Led by Dr. Zachary Bohart - a board-certified physiatrist and an expert in spasticity management - our top-rated program offers a multidisciplinary and comprehensive approach to spasticity treatment that is unique in Rhode Island and Greater Boston. Dr. Bohart works closely with physical and occupational therapists, as well as orthotists to develop a comprehensive treatment plan individualized for each patient to maximize their level of functioning. He has cared for thousands of patients with spasticity issues - helping to alleviate the physical and emotional pain that often accompanies spasticity, allowing them to lead more comfortable, confident, and socially fulfilling lives.
A condition that causes certain muscles to contract involuntarily, spasticity is a symptom of certain neurological conditions that can make it difficult to perform voluntary movement; sit and sleep comfortably; stand and transfer; wear a brace; participate with physical and occupational therapy; and have care provided for. Spasticity can vary greatly in how it affects someone — it may be as mild as the feeling of tightness of your muscles or may be so severe that it causes painful, uncontrollable stiffness and spasms of your extremities.
Areas in which injections can aid in spasticity
By targeting the muscles causing the most tightness or spasms, local injections can be very effective in the treatment of spasticity without causing the side effects of oral spasticity medications. The Comprehensive Spasticity Management Clinic at University Orthopedics offers three of today’s most effective treatments for spasticity:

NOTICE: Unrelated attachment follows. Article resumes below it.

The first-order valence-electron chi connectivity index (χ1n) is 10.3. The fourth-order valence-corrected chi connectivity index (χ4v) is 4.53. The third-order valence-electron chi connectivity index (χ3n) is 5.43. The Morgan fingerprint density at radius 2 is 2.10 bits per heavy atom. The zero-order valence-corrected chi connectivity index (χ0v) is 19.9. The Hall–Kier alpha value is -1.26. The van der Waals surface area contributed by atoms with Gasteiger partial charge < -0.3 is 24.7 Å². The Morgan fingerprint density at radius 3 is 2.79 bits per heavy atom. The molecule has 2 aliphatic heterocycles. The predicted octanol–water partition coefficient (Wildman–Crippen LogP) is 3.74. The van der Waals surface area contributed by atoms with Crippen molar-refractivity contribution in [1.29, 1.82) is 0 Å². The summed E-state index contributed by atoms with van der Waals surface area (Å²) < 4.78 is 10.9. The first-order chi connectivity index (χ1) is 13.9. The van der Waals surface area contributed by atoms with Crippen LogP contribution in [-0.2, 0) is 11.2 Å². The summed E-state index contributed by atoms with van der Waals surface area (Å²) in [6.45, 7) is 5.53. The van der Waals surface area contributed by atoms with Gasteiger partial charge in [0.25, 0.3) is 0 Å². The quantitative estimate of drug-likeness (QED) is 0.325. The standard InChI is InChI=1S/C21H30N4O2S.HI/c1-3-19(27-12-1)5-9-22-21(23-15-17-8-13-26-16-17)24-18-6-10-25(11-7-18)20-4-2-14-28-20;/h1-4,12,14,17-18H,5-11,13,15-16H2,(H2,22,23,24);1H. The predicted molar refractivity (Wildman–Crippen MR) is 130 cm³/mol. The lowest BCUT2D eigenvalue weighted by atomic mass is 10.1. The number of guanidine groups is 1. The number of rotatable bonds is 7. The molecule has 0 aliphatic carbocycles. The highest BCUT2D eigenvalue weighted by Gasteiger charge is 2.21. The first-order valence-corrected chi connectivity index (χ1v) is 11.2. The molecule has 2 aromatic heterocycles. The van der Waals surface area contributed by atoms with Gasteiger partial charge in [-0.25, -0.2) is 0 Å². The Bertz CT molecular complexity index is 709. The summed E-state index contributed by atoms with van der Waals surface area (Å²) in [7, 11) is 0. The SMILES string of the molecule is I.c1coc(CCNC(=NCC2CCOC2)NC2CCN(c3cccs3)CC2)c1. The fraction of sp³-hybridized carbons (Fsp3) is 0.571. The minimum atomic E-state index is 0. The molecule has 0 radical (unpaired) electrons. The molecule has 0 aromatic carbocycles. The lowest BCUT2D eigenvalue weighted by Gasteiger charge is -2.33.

When given early, before contracture sets in, injection therapy can help patients better participate in physical and occupational therapy to gain strength, flexibility, and the ability to work on everyday self-care skills. Such skills include the improved use of a limb and the attainment of more comfortable seating, as well as improvements in walking and transferring weight, wearing a brace, and attending to hygiene.
After a stroke, disabling shoulder pain is common. Our multidisciplinary team is specifically trained to manage this shoulder pain, which can interfere significantly with a patient's ability to participate in therapy. We often treat this pain with targeted therapy accompanied by a shoulder steroid injection and a Botox injection to reduce the tightness in the spastic shoulder muscles.
Additional effective, non-surgical treatment options offered include:
When injection treatment isn’t appropriate and surgical treatment may be warranted, our team works closely with our surgical colleagues at University Orthopedics to help find the best, least invasive solution, to maximize a patient’s comfort and functioning.